Archives for category: Vouchers

The Southern Education Foundation has created an excellent info graphic about the dangers of vouchers and ta mx credits—public funding of private schools. It is worth your while to watch it.

Why do we refuse to learn from successful nations? The top ten high-performing nations do not test every child every year.

 

Why aren’t we willing to learn from educational disasters in other nations? Take Chile, for example.

 

In this post, two scholars–Alfredo Gaete and Stephanie Jones–explain what happened in Chile when national leaders imposed the free-market ideas of two libertarian economists, Friedrich Hayek and Milton Friedman.

 

Inspired by the ideas of such neoliberal economists as Hayek and Friedman, the “Chilean experiment” was meant to prove that education can achieve its highest quality when its administration is handed over mainly to the private sector and, therefore, to the forces of the market.

 

 

How did they do this?

 

 

Basically by creating charter schools with a voucher system and a number of mechanisms for ensuring both the competition among them and the profitability of their business. In this scenario, the state has a subsidiary but still important role, namely, to introduce national standards and assess schools by virtue of them (in such a way that national rankings can be produced).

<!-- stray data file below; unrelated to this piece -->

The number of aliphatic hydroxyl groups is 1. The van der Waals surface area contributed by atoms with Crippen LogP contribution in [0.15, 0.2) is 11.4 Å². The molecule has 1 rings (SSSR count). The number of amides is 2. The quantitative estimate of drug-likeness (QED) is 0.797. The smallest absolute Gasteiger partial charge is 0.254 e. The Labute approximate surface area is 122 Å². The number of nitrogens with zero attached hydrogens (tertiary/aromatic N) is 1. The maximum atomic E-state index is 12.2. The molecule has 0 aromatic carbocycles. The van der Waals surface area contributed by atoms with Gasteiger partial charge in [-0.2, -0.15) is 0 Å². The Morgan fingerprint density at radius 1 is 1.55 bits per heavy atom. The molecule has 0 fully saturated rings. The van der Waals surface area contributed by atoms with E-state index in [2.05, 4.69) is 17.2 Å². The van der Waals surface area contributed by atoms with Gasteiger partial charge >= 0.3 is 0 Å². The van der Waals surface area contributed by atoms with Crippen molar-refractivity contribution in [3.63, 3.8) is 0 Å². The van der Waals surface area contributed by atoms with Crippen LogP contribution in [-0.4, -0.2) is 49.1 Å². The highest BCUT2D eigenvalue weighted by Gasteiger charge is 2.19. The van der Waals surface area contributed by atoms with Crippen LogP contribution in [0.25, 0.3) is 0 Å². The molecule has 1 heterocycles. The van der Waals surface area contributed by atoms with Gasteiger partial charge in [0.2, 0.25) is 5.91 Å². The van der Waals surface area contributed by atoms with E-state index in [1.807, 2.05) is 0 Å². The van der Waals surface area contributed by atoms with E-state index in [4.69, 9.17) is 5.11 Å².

This accountability job, along with the provision of funding, is almost everything that was left to the Chilean state regarding education, in the hope that competition, marketing, and the like would lead the country to develop the best possible educational system.

 

 

So what happened? Here are some facts after about three decades of the “Chilean experiment” that, chillingly, has also been called the “Chilean Miracle” like the more recent U.S. “New Orleans Miracle.”

 

 

First, there is no clear evidence that students have significantly improved their performance on standardized tests, the preferred measurement used to assess schools within this scenario of the free market.